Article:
- The question of reciprocity (and the realistic reporting of it) can be difficult to untangle. Bruce s two questions on capturing reciprocity are great. I alsoMessage 1 of 4 , Mar 31 8:51 AMView Source
The question of reciprocity (and the realistic reporting of it) can be difficult to untangle. Bruce's two questions on capturing reciprocity are great. I also discovered another way to look at the issue via a blog entry on Centrality which tries to address attention networks as opposed to social networks. In other words, it looks at the value of "fandom" where the relationship is asymetrical yet important. The real issue, in that case, is one of power, and whether or not it's one of the aspects you're measuring in the network in question.
Another point I'd like to make is the simple fact that two parties could report differently on the same relationship is significant in of itself. Each perception of the relationship is "real" to each party, no matter if you inform them otherwise, and their actions will be influenced by their perception unless they can be confronted with empirical proof otherwise (which still may not work). Such empirical proof could be gathered through data-mining techiques, but brings up other issues which I'm pleased to see have already been addressed in the Jump Start series.
So, the real trick is to know when it's important to use perception (opinion) data versus computational (data-mined) data in the network being analyzed.
--- In email@example.com, "brucehoppe" <Bruce@...> wrote:
> Anne raises an excellent question about reciprocity.
> Most discussion of reciprocity I have seen in SNA looks at one of two
> * What to do when a symmetric relationship between two people A and B
> (e.g., talk with) is reported differently by A and B
> * What to do when a particular network calculation (e.g., Eigenvector
> centrality) requires symmetric data but the relationship of interest is
> asymmetric (e.g., advice-seeking).
> Another question is that of perception vs reality. Sometimes the most
> important measure of A's relationship to B is not what A thinks or what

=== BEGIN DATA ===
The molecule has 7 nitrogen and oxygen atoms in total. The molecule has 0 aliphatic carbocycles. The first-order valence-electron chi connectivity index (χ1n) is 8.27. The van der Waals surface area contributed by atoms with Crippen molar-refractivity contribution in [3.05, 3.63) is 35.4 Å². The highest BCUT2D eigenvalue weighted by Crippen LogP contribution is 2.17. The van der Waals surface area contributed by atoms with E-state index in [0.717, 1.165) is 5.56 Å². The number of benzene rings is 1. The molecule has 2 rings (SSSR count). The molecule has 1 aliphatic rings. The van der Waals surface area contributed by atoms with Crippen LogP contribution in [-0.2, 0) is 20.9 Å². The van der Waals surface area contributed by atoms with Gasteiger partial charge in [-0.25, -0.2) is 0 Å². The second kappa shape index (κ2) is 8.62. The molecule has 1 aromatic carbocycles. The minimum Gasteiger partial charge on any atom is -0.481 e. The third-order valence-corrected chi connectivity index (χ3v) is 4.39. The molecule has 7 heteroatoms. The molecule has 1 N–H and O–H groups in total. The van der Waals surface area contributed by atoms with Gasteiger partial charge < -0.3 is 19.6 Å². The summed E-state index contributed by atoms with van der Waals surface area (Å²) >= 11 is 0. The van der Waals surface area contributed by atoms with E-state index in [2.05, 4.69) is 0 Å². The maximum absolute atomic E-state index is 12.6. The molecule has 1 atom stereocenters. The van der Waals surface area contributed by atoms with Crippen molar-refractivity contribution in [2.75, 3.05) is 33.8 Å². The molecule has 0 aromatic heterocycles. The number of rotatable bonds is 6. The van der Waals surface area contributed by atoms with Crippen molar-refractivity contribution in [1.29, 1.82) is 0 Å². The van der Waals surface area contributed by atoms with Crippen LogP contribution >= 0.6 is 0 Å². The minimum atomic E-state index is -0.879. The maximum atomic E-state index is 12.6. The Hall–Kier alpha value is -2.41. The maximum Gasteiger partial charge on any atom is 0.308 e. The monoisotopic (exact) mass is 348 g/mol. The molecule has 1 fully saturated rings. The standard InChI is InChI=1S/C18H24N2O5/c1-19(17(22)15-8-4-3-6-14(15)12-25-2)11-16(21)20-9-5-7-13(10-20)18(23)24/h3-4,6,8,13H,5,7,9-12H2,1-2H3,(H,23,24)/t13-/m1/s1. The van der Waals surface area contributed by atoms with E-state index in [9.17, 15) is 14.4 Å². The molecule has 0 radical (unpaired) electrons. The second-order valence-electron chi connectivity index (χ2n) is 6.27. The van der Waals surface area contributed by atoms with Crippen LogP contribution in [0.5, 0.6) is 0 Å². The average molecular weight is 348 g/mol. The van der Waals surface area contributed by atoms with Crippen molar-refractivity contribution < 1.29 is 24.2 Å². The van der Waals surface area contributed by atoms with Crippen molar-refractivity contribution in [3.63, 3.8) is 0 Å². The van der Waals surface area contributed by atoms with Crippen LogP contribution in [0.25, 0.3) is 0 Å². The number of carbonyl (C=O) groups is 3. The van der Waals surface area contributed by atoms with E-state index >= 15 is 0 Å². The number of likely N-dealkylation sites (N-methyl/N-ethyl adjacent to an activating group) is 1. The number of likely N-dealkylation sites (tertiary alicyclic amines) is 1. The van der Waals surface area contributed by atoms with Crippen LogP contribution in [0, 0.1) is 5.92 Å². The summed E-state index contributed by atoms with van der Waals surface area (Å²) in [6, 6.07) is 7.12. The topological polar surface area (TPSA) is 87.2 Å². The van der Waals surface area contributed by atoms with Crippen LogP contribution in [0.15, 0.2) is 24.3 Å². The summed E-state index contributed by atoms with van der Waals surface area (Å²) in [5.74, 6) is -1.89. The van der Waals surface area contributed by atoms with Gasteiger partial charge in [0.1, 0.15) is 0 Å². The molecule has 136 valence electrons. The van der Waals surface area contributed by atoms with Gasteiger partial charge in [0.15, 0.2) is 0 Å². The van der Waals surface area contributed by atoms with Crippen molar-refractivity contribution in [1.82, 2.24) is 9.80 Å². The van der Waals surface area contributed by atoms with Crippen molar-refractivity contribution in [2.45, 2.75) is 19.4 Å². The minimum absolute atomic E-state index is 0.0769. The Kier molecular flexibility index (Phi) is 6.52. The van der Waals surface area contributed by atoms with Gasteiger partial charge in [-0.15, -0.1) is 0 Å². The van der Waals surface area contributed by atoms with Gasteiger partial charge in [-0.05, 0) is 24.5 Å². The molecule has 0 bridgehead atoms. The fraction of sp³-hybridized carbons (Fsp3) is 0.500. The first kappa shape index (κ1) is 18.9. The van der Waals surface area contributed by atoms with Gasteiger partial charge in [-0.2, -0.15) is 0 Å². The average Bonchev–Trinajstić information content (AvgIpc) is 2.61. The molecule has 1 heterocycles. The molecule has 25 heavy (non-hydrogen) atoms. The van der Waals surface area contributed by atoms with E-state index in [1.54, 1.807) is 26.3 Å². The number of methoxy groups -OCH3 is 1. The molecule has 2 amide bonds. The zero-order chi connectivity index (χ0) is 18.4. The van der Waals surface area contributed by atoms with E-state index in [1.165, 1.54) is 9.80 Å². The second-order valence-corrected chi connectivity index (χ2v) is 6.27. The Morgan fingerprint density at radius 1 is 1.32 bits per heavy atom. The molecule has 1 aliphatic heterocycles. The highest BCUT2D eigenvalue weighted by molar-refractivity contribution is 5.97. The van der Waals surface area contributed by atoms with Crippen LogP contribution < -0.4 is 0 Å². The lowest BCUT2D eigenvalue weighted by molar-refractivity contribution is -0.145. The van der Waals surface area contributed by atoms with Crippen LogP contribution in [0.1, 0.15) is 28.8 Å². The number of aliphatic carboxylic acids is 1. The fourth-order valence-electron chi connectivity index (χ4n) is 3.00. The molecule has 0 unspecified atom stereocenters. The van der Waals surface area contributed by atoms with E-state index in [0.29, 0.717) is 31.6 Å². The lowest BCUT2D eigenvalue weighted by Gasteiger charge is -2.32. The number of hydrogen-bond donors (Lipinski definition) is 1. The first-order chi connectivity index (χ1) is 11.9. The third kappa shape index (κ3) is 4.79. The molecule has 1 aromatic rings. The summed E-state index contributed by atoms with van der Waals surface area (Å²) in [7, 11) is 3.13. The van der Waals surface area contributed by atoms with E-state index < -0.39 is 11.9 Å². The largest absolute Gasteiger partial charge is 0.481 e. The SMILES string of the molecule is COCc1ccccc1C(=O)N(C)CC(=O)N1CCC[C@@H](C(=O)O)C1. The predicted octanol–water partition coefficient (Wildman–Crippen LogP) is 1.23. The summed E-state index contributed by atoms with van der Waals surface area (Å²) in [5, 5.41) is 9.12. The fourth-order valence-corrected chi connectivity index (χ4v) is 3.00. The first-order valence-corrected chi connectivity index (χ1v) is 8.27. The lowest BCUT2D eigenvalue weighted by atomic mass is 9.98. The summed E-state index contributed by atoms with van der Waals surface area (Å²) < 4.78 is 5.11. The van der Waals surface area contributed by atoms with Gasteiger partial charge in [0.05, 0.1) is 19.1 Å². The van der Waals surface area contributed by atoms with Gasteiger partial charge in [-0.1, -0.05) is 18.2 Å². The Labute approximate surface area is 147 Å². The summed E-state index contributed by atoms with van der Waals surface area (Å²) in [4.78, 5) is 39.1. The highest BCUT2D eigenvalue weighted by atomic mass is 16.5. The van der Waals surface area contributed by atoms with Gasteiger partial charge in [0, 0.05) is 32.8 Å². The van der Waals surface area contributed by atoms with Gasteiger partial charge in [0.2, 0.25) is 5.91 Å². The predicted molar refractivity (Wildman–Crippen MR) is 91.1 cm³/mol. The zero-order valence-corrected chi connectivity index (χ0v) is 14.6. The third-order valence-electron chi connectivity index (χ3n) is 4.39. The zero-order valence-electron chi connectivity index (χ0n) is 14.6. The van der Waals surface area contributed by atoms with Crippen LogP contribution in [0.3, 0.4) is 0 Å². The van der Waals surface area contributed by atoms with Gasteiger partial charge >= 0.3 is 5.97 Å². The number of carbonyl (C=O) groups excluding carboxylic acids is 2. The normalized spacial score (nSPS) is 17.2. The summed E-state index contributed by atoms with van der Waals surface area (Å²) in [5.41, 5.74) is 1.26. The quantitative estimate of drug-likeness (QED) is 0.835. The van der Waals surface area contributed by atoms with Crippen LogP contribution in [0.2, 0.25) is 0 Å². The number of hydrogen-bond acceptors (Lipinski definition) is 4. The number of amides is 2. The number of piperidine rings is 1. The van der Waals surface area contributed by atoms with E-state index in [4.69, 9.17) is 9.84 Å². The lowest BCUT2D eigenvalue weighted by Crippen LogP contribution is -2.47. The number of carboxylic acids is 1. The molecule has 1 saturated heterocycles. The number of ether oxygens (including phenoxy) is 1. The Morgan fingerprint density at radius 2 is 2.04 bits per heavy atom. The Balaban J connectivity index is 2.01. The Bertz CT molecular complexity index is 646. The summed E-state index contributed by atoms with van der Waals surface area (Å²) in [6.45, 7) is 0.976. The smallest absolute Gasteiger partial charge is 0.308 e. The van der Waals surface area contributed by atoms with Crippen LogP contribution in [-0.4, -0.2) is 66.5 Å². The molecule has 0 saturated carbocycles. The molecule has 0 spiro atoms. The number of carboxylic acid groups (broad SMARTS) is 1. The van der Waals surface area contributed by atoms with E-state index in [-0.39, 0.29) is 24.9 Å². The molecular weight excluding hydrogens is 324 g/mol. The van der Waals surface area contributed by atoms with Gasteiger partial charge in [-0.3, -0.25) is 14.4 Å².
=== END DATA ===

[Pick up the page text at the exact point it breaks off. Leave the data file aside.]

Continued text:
> B thinks, but what everyone else thinks. Here is a great paper on the
> topic by David Krackhardt: "Assessing the Political Landscape
> ng%20the%20Political%20Landscape.pdf> " in which he supports the claim
> that what A and B think of their mutual relationship does not matter as
> much as what others think about it. Krackhardt's discussion takes the
> idea of reciprocity and expands it to "cognitive social structures
> ve%20Social%20Structures.pdf> ."
> --- In firstname.lastname@example.org, "nnaelah" annehale@ wrote:
> > I would like to understand reciprocity as used within sna (ona)
> > My frame of reference is sociometry. Ex: Here is a one-way criterion:
> > "Whom do I go to for information on innovation within the supply chain
> > network?" It makes sense that a person you choose may not necessarily
> > choose you back; however, when sociometrist's explore choices we are
> > able to first identify on one data sheet (similar to force field
> > analysis) the strength of a pull to choose and pull not to choose each
> > person, and then indicate on the data sheet the choice whether to
> > choose, not choose, remain neutral toward (high to low range). All
> > relationships are viewed as reciprocal to some degree, and the data is
> > depicted in phase space (non-linear) before depicting the choice data
> > (linear). We are also able to ask for perceptual data in this
> > if we want to be innudated with information. What processes within
> > are similar and what data depiction programs are used which have this
> > degree of clarity about reciprocity?